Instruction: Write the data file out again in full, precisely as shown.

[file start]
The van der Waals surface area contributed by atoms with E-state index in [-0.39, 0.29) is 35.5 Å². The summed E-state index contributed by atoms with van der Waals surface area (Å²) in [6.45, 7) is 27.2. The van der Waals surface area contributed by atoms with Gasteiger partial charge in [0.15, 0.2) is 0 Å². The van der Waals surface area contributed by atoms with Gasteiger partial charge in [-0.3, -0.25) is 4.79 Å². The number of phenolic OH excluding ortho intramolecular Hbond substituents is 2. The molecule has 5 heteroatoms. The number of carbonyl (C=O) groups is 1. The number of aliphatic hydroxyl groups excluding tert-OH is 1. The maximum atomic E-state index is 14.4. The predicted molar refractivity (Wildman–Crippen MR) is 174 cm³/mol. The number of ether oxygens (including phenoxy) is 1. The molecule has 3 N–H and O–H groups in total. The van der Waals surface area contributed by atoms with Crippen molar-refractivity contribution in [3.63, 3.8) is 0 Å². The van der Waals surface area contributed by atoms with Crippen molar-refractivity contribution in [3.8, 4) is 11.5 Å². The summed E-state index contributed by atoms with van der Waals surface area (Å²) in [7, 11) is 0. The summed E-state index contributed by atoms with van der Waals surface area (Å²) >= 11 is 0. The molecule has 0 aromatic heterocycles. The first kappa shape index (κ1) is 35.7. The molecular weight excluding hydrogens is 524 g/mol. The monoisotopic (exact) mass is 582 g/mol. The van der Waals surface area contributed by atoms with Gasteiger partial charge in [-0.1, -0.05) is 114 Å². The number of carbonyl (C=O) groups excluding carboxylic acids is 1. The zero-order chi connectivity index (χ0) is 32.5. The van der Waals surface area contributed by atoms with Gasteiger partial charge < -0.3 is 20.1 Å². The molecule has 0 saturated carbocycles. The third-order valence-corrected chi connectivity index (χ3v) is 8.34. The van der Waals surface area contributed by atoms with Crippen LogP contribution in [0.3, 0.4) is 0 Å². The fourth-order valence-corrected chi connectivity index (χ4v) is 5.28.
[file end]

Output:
The van der Waals surface area contributed by atoms with E-state index in [-0.39, 0.29) is 35.5 Å². The summed E-state index contributed by atoms with van der Waals surface area (Å²) in [6.45, 7) is 27.2. The van der Waals surface area contributed by atoms with Gasteiger partial charge in [0.15, 0.2) is 0 Å². The van der Waals surface area contributed by atoms with Gasteiger partial charge in [-0.3, -0.25) is 4.79 Å². The number of phenolic OH excluding ortho intramolecular Hbond substituents is 2. The molecule has 5 heteroatoms. The number of carbonyl (C=O) groups is 1. The number of aliphatic hydroxyl groups excluding tert-OH is 1. The maximum atomic E-state index is 14.4. The predicted molar refractivity (Wildman–Crippen MR) is 174 cm³/mol. The number of ether oxygens (including phenoxy) is 1. The molecule has 3 N–H and O–H groups in total. The van der Waals surface area contributed by atoms with Crippen molar-refractivity contribution in [3.63, 3.8) is 0 Å². The van der Waals surface area contributed by atoms with Crippen molar-refractivity contribution in [3.8, 4) is 11.5 Å². The summed E-state index contributed by atoms with van der Waals surface area (Å²) in [7, 11) is 0. The summed E-state index contributed by atoms with van der Waals surface area (Å²) >= 11 is 0. The molecule has 0 aromatic heterocycles. The first kappa shape index (κ1) is 35.7. The molecular weight excluding hydrogens is 524 g/mol. The monoisotopic (exact) mass is 582 g/mol. The van der Waals surface area contributed by atoms with Gasteiger partial charge in [-0.1, -0.05) is 114 Å². The number of carbonyl (C=O) groups excluding carboxylic acids is 1. The zero-order chi connectivity index (χ0) is 32.5. The van der Waals surface area contributed by atoms with Gasteiger partial charge < -0.3 is 20.1 Å². The molecule has 0 saturated carbocycles. The third-order valence-corrected chi connectivity index (χ3v) is 8.34. The van der Waals surface area contributed by atoms with Crippen LogP contribution in [0.3, 0.4) is 0 Å². The fourth-order valence-corrected chi connectivity index (χ4v) is 5.28.